By Vladimir Duthiers
NEW YORK — The famed Thunderbirds are grounded after a pilot died Wednesday during a routine training exercise. The incident marked the fourth U.S. military aircraft crash this week and the fifth fatality. The jet went down around 10:30 a.m. during a routine aerial demonstration training flight over the remote Nevada Test and Training Range.
The Thunderbirds are America’s top guns, executing the most extraordinary combat maneuvers in formation.
They were performing a routine training exercise at Nellis Air Force Base, when one of their own — Maj. Stephen Del Bagno — was killed.
It was the third crash of a Thunderbird jet in the past two years and the first death in 35 years.
Del Bagno, 34, had just become a “red helmet,” flying solo since January.
After receiving his wings, he was featured in a promotional video saying, “Once you dawn that red helmet that means you no longer have your instructor in the back seat, so it’s a bit surreal.”
“To be a part of the Thunderbirds is to be the best of the best,” said Mark Rosenker, a retired major general in the Air Force reserves and the former head of the National Transportation Safety Board. “These are no more difficult or no more dangerous than any of the maneuvers that the typical fighter pilots are flying when they are in formation.”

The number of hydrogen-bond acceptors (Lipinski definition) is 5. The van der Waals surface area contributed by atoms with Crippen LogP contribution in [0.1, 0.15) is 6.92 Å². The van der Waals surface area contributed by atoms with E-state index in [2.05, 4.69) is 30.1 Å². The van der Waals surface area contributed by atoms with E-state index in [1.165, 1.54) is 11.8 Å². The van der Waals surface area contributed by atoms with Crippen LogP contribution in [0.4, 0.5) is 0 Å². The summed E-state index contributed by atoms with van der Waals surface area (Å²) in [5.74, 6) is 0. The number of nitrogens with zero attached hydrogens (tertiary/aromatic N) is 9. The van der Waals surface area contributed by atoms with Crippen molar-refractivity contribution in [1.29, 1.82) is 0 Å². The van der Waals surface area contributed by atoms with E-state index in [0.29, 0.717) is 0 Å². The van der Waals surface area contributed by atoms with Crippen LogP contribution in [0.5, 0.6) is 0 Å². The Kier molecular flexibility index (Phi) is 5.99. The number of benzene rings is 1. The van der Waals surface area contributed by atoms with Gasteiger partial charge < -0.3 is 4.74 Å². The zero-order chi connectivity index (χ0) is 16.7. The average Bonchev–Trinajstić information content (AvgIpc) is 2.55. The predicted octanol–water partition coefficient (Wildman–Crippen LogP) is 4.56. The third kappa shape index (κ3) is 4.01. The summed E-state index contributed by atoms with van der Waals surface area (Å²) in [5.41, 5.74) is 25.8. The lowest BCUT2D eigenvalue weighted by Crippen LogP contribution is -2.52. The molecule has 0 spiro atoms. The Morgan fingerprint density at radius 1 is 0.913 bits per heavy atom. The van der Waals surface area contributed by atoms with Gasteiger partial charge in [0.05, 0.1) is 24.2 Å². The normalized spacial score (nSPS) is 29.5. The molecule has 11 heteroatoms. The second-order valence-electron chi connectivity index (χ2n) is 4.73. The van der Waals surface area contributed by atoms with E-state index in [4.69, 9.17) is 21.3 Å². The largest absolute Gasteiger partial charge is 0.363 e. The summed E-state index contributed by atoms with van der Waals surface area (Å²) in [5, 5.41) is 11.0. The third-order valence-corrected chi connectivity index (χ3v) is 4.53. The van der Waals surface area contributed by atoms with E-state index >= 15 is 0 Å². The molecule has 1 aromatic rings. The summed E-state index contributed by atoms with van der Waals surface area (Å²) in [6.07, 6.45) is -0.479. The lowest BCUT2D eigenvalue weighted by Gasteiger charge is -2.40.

Crashes are rare for these highly trained demonstration teams — and fatalities even more so.
CBS News flew with another one of the military’s elite squadrons — the Navy’s Blue Angels — as Capt. Jeff Kluss prepared for an air show three years ago.
He also was killed in a training incident a year later.
In a statement, Del Bagno’s commander said, “We are mourning the loss of Major Del Bagno. He was an integral part of our team and our hearts are heavy with his loss.”
The team’s participation at the March Field Air & Space Expo has been canceled. It’s unknown how this accident will impact the remainder of the 2018 Thunderbirds season.
This article (Deadly Thunderbirds crash marks 4th military aircraft incident this week) was originally published on CBS News and syndicated by The Event Chronicle.